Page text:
There’s not a lot you can consider original American cuisine, considering its status as a melting pot of the world, merging cultures and peoples ever since its inception. Yet, there are exceptions to this – delicious, delicious exceptions to American-style barbecue. For those not in the know, barbecue is a style of indirect cooking which involves exposing tough cuts of meat to live fire and (usually) flavoured smoke at low temperatures for an extended amount of time. The process, equipment, and ingredients are so closely intertwined that they are all referred to under the blanket term of “BBQ”, and for the American pitmasters, the smoke and fire is much more than a simple pastime, deriving their style and tradition from four major styles,

Kansas City-style BBQ

Kansas City barbecue offers a wide range of meats, slow-smoked to perfection and seasoned with a rub of paprika and brown sugar, often finished with a thick lather of a sugary sauce. Pitmasters of this style usually keep a low, low heat to avoid charring their meats with the caramelized sugar coating – and beef, pork, or poultry is all fair game for the embers. The hallmark of this style is the burnt brisket ends, a fatty and flavourful cut from the point half of a full-sized brisket that’s usually added as an accompaniment to baked beans.

Memphis BBQ

Memphis, Tennessee is a place almost holy for the barbecue enthusiast, beloved by smoking purists across the country. Developed as one of the four dominant styles of American barbecue, pork meat is the foundation of most good Memphis-style barbecue, with pulled pork and pork ribs being the crown jewels of the region. Prepared with wet and dry rubs of paprika, black powder as well as garlic and onion powder, the tangy Memphis barbecue sauce is also unique with traditional hickory wood being the choice wood for the pitmasters, although the modern generation has shown an interest in the fruitwoods.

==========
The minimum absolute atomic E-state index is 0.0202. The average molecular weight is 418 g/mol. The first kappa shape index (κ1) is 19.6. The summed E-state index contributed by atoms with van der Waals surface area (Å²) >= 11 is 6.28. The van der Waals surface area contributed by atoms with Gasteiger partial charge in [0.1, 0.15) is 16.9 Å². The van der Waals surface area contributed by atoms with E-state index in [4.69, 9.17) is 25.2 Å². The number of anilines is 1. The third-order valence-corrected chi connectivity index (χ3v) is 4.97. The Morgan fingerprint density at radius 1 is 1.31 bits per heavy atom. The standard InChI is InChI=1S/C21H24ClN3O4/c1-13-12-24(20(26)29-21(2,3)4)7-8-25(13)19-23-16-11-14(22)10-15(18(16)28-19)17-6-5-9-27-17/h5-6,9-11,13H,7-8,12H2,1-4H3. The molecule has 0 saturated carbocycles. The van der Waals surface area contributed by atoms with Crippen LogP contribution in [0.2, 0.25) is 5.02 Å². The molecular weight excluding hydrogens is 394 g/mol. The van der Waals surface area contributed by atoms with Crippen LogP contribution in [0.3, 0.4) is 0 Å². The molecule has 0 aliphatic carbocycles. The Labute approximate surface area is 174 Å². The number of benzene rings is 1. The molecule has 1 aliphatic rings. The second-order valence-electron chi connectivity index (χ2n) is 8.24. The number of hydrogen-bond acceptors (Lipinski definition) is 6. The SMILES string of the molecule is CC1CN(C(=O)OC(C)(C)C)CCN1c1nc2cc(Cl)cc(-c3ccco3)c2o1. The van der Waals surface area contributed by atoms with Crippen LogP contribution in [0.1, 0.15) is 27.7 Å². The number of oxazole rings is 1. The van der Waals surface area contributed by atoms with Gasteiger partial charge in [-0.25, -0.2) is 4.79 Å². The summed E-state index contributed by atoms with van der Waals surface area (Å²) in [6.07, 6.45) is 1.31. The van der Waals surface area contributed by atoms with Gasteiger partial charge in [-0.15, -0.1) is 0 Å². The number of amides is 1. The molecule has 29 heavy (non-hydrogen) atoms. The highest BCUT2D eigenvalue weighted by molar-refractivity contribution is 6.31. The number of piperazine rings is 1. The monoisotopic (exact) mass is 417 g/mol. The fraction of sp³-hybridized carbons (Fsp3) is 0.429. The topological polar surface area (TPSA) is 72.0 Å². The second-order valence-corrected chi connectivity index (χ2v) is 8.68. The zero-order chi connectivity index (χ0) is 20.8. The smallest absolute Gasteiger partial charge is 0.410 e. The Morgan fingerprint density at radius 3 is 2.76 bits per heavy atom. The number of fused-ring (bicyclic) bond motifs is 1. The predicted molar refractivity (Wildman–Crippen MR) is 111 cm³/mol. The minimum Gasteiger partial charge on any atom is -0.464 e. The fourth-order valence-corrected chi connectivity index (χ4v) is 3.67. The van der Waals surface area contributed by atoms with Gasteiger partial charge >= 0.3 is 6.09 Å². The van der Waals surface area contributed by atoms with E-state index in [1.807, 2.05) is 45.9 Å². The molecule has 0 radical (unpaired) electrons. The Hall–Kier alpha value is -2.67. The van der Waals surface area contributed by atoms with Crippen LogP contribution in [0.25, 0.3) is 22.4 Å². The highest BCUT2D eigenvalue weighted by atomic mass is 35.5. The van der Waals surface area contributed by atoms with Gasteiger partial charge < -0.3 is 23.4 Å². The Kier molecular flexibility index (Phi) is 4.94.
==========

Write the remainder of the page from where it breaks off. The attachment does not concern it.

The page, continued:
Texan BBQ

Representing one of the oldest styles of barbecue cooking in the U.S., Texan barbecue has its holy trinity of beef ribs, brisket, and hot links of sausage. Taking tradition from the immigrant Czech and German families, the meat and spice mixtures for their barbecues vary with heavy additions of black pepper, and with rub mixes of mustard and chilli powder on oak wood fires.

Filipino BBQ

Filipino BBQ
Filipino BBQ – Image via Flickr

Although not very similar to American-style barbecues, the tradition of barbecue itself thrives in the Philippines, its people appreciative and explorative of the styles of the country. You’ll find common sights as the pork BBQ skewers of the Filipino style, sharing a few similarities with its American counterpart. Traditionally smoked over charcoal fires, the modern movements of an Inasal menu, easily found at such places as Mang Inasal Philippines, have moved onto gas stoves and other appliances to cook their meat.